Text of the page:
Monday, January 4, 2010

Roasting a pig

On Sunday, I roasted a 15 lb. suckling pig.


Julia Child and Anthony Bourdain are partly to blame.

My Mom gave me DVD's of Julia's The French Chef series for Christmas and the suckling pig episode just happened to be one of the first ones I watched.

And I must admit, I was entranced. It seemed like the kind of culinary endeavor that only the insane try -- I mean, it's an entire animal, snout, eyes and all, and it's HUGE. But Julia made it look so easy, nearly as easy as roasting a chicken. In fact, it's pretty much the same process -- stuff, truss and roast.

The other key 'turn on' to roasting a whole pig was Bourdain's episodes in China, where he goes on a roasted pig crawl of sorts in search of succulent pork skin, ears and feet. Seeing whole pigs hanging in human-sized roasters, constantly being basted with oil, soy sauce or some other lovely sauce convinced me that this must be one of life's truly great meals.

How could I not give it a go?

So off I trudged to Eastern Market on Saturday in search of a pig.

The butchers at Union Meat Company looked at me a bit quizzically at first when I asked for a suckling pig.

"What made you decide to roast a pig?" one of the butchers asked.

"Julia Child," I replied.

He nodded approvingly and off he went to find the pig.

Thank goodness my parents came along to help drag Mr. Pig back to the car. He was a heavy sucker, that's for sure.

While riding home, I had a moment where I thought, "What have I gotten myself into? What if I screw this up? This was NOT a cheap decision!" But once you've gone down that path, there's no turning back. You just have to take a deep breath and trust in the wisdom of Julia Child to get you through it.

As soon as I got him home, I filled up the kitchen sink with cold water, took Mr. Pig out of the packaging and placed him in his bath.

About 4 hours later, he was fully thawed out and ready to be wrapped up and placed in the fridge until Sunday.

Around noon the next day, I took Mr. Pig out of the fridge to bring him up to room temperature, which takes about two hours.

Around 2pm, I pan-roasted about 2-3 cups of diced onions and carrots for a simple filling. I gave Mr. Pig a good wipe to make sure he was as clean and dry as could be.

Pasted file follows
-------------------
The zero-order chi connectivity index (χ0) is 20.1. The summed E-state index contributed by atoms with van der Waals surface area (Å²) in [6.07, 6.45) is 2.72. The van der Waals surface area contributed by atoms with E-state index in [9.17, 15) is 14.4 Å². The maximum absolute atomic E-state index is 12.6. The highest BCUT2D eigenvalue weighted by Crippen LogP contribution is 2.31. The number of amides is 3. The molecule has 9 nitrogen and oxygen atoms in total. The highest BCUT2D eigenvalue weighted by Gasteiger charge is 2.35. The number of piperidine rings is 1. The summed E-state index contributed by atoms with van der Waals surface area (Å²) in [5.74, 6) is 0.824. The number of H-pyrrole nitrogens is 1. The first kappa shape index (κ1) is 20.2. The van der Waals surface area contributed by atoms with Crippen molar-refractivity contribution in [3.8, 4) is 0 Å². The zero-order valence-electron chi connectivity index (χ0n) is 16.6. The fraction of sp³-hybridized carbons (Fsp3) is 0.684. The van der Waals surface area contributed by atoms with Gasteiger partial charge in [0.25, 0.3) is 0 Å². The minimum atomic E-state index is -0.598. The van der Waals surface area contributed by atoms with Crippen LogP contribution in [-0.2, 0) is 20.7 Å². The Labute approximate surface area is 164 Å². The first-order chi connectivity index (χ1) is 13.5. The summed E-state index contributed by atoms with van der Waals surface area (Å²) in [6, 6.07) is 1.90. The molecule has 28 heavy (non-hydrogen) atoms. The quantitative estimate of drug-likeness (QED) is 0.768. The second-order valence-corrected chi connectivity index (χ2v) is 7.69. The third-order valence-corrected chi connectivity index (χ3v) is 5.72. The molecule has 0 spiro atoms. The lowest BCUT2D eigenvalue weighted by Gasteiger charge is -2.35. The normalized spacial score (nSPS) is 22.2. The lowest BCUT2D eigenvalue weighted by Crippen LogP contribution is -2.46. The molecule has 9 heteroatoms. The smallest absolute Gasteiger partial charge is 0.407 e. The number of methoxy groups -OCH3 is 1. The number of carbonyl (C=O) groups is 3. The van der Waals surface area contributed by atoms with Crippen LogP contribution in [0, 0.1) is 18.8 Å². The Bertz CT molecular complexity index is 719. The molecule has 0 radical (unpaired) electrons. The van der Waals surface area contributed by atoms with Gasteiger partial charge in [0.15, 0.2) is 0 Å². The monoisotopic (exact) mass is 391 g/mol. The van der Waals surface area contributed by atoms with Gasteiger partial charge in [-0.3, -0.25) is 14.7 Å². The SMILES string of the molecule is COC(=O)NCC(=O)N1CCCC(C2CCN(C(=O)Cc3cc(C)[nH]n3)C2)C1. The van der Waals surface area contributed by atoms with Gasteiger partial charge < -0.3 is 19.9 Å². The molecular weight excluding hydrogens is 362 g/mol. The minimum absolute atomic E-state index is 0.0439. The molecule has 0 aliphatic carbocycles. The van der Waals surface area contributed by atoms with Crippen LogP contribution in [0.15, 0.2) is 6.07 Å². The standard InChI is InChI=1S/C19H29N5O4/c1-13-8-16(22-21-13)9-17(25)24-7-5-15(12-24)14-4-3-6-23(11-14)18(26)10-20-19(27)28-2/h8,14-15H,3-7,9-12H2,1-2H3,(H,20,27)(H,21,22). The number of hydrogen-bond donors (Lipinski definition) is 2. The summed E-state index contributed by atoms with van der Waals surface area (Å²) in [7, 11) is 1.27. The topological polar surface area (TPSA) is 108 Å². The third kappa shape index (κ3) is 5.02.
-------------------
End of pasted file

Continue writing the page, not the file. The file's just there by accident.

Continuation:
Then I dressed his insides with salt, whole peppercorns, fresh sage and dried thyme. Then I added in the carrots and onions. Easy and done. Phew!

At this point, the hard part began. Trussing a 15 lb. animal was more difficult than I had anticipated. My Mom had lent me several skewers, several small nails (Julia actually uses thick nails to truss her pig) and some yarn. I must have spent a good 20 minutes struggling to sew him up properly, stopping and re-starting several times. At some point I heard my friend Megan's voice in my head say to me, "Everyone should have a hobby that requires patience." I couldn't agree more (in theory). With a large pig sitting on my counter, all on my own in the endeavor, I definitely took issue with that lovely mantra for those 20 excruciating minutes!

Once you've got him sewn up, you simply put him in a roasting pan on top of a rack. Slather him in olive oil and skewer his back legs together so that they don't splay out during the roasting process.

At this stage, most of the work is done. Amazingly simple, right?

Pre-heat the oven to 450 degrees, pop in Mr. Pig and let him roast for 30 minutes before basting him once with olive oil.

After 30 minutes, turn the heat down to 350 degrees and leave him alone for about 2 hours. At that time, you can baste him with a Chinese sort-of sauce that includes dried mustard, soy sauce and honey. This has a wonderful smell and the effect of turning the pig very dark and lovely. Let him roast another 20-30 minutes at that temperature.

Once you've hit 3 hours, you should let him rest in the oven at 175 degrees for 30 minutes - 1 hour.

Now the big moment had finally come.

15 lbs is indeed a lot of pig meat, so if you have any interest in undertaking this endeavor, I highly recommend inviting over a bunch of family and friends, as we did, to enjoy the feast. Have them bring over a couple side dishes and a few bottles of wine and you're all set. Everyone feels like they've participated in their own way.

Mr. Pig turned out to be delicious. The best part really was the skin. I loved its crispy texture and soy-flavored taste.

The meat itself was rich and juicy.

There were tons of leftovers, of course, but if you find yourself in the same position, don't be dismayed. You can use them to make a pulled pork or have a big taco feast another night. There's an endless array of options!

Many thanks to my family for their enthusiastic support and consumption of the meal!


  1. I can't believe you roasted a whole pig! It look delicious!

  2. Holy Cannoli! Why didn't we talk about this last night? I'm impressed!